At several times throughout its history, the Earth has been almost entirely covered in ice – a phenomenon known as “Snowball Earth” which scientists believe is caused by an outburst of an initially cold climate. But the exact processes that lead to this positive cooling feedback are still unknown. Among several proposed hypotheses (increase in albedo, modification of the carbon cycle, etc.), a team of researchers seems to prefer the hypothesis of the impact of an asteroid, releasing enormous quantities of material into the atmosphere and blocking the solar rays.
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The “Snowball Earth” model describes the Earth as almost entirely covered in ice, with average temperatures well below current temperatures, where ice only remains at the poles. This model was born from the observation of sediments of glacial origin in regions formerly located at low latitudes. Thanks to these sediments, whose formation regions were estimated from paleomagnetic measurements, scientists have identified two major episodes of extreme glaciationglaciation : the first about 2.25 billion years ago, during the Lower Proterozoic, and the second between 720 and 635 million years ago, during a period called the Cryogenian.
Possible multiple origins
During these episodes, the Earth was covered with a layer of ice reaching tropical latitudes – some scientists even believe that the Earth could at times have been completely frozen, including in equatorial regions. If several hypotheses exist to explain these extreme and temporary climatic conditions, all seem to agree on the same point: the phenomenon of “Snowball Earth” is caused by the runaway of an initially cold climate. According to this principle, the decrease in average temperatures leads to the extension of icy surfaces across the globe. However, the presence of ice on a surface increases its albedoalbedothat is to say that the surface reflects more solar rays and therefore retains less heatheat. Then follows a feedback loopfeedback loop positive, where the extension of icy surfaces leads to a decrease in temperatures, which in turn produces an increase in icy surfaces… A grouping of massesmasses continental at the level of the equatorial regions (which receive more solar radiationsolar radiation than the polar regions), as during the CryogenicCryogenicseems to facilitate this retroactive phenomenon, the continents having a higher albedo than the oceans.
Every body reflects part of the solar radiation it receives. The lighter a body is, the more reflective it is: it has a high albedo. © CEA
If scientists seem to agree on the mechanisms of global warmingglobal warming leading to the end of periods of intense glaciations (volcanic episodes leading to significant degassingdegassing of greenhouse gasgreenhouse gasas the carbon dioxidecarbon dioxide or methane), the causes of the initial cooling are, however, still debated. Among the many causes put forward, we find, for example, variations in the solar constantsolar constant (THE SunSun was in fact slightly less bright in the past), variations in theorbitorbit terrestrial, a reduction in atmospheric greenhouse gas concentrations, or the eruption of a supervolcanosupervolcanoemitting aerosolsaerosols in L’atmosphereatmosphere blocking the sun’s rays. But according to a team of scientists, the hypothesis of a winterwinter post-impact seems the most plausible: the impact of a asteroidasteroid could emit so much dust into the atmosphere that the sun’s rays might no longer be able to reach the Earth’s surface. The impact of Chicxulub, which participated in the extinction of dinosaursdinosaurs 66 million years ago, is also associated with a sudden drop in temperatures.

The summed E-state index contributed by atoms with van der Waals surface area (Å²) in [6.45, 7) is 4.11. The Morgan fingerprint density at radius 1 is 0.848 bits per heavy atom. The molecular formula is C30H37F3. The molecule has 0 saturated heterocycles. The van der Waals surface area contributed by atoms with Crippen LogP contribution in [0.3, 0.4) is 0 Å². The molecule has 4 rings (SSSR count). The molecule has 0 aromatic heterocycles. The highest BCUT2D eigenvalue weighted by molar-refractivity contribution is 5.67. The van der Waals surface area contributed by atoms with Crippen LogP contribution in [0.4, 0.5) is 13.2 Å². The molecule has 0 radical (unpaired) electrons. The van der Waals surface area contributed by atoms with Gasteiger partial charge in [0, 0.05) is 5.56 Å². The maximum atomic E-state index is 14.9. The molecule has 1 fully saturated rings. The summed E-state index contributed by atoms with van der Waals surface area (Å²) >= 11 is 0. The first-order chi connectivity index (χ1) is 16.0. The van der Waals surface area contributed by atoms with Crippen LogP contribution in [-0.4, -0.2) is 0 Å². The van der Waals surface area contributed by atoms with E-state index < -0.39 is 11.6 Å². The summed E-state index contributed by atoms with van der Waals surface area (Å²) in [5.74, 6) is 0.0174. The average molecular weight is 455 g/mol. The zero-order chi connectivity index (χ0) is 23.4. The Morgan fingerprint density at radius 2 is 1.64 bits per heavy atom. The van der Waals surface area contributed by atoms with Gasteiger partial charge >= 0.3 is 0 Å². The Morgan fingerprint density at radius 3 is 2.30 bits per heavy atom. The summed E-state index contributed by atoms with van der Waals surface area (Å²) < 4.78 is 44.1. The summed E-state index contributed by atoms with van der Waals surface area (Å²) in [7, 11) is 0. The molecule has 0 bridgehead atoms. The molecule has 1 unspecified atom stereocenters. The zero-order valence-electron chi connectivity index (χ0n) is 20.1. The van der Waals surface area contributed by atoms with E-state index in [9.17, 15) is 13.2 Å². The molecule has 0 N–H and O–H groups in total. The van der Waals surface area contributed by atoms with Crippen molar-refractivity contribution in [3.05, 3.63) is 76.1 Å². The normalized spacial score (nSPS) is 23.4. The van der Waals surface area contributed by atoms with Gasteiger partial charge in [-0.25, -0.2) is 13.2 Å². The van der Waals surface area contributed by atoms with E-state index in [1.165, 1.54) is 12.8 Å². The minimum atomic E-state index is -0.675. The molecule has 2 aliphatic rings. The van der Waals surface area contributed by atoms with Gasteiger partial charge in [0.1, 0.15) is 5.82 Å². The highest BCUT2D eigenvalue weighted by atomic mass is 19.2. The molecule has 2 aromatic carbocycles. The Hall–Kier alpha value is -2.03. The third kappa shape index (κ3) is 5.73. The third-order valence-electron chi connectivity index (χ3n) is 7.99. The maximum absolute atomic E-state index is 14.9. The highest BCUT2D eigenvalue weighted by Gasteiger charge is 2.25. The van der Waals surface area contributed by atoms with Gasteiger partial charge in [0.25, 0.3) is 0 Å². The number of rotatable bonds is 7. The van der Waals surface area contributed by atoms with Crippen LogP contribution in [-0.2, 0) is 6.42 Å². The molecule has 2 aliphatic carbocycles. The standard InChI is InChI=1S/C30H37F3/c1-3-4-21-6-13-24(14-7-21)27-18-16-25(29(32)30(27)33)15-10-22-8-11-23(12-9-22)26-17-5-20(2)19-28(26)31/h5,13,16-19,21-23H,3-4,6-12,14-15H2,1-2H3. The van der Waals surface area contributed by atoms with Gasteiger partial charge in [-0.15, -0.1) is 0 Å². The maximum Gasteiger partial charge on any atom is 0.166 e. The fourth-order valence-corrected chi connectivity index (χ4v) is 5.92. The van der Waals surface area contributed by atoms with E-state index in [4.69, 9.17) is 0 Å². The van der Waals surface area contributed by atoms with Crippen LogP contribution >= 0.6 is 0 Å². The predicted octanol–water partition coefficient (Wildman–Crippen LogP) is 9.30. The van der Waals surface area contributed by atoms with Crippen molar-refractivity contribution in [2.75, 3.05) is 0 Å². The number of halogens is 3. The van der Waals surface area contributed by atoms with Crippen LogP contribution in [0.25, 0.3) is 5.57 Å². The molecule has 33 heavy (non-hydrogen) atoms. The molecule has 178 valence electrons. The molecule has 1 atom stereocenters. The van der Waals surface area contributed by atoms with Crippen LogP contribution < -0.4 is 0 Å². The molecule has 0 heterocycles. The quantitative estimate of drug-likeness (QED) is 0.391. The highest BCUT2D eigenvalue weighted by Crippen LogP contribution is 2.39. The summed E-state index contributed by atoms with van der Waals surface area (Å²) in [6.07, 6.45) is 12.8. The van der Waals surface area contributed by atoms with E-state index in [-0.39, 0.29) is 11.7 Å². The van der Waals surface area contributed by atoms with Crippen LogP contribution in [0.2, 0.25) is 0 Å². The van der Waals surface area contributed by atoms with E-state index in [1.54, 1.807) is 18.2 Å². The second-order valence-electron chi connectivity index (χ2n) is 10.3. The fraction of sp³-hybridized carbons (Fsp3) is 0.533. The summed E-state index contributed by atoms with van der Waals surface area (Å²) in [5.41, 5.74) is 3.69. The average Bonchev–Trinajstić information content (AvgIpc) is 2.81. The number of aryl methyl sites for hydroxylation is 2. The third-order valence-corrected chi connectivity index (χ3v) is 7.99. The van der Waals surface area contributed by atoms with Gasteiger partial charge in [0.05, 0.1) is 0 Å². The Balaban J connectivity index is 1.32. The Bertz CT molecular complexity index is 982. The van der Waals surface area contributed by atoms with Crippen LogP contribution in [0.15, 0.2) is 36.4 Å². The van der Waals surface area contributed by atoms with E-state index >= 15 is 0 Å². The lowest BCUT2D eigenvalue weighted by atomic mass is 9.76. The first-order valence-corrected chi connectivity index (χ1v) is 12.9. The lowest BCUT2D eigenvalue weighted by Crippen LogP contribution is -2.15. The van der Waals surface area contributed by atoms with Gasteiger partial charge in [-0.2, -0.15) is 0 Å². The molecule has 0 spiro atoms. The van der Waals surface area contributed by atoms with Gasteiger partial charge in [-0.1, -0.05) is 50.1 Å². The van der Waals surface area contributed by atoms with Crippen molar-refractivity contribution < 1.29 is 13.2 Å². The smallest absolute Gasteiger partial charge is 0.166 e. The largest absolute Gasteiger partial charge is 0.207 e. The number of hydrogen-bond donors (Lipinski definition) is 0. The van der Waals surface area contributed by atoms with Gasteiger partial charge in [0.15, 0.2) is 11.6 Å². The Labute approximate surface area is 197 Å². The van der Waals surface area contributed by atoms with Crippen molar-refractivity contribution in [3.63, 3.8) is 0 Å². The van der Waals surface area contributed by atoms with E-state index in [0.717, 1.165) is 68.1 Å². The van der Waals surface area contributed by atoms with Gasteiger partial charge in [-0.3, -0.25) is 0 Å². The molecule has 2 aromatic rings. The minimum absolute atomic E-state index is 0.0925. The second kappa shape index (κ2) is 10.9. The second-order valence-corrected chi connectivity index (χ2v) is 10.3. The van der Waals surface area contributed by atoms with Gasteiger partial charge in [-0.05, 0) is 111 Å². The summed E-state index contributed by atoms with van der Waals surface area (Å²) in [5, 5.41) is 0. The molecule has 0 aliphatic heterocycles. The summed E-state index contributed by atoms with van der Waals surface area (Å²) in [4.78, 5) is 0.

A giant impact like the start of a global winter?
It was based on this example that a team of researchers modeled the effects of an asteroid impact on the Earth’s climate. They present their results in the journal Science Advances. For their models, they applied their estimates of the climate response after the impact of ChicxulubChicxulub to various other initial scenarios: one corresponding to pre-industrial atmospheric carbon dioxide levels (before 1850), another to the last glacial maximum (around 20,000 years ago), a third reconstituting the climatic conditions which prevailed before the impact of Chicxulub on CretaceousCretaceous (with atmospheric carbon dioxide concentrations four times higher than pre-industrial levels), and a final one reconstituting the climatic conditions of 720 million years ago, just before the last episode of “Snowball Earth”.
And according to their simulations, the impact of an object of dimensions similar to racing carracing car de Chicxulub could well have resulted in the “Snowball Earth” effect: this is in fact what they observed in their scenarios modeling the climatic conditions of the last glacial maximum and the Cryogenian (with, in the latter case , atmospheric carbon dioxide concentrations twice as high as pre-industrial levels). However, the Earth was not entirely covered with ice in the scenarios of pre-industrial conditions, the end of the Cretaceous, and a Cryogenian characterized by atmospheric carbon dioxide concentrations four times higher than pre-industrial levels.
Their work thus indicates that the impact of an asteroid can indeed result in a “Snowball Earth”, if it occurs in initially cold conditions. But their conclusion will only be definitively confirmed by the discovery of ancient corresponding craters which, if they existed, are perhaps today already eroded and disappeared.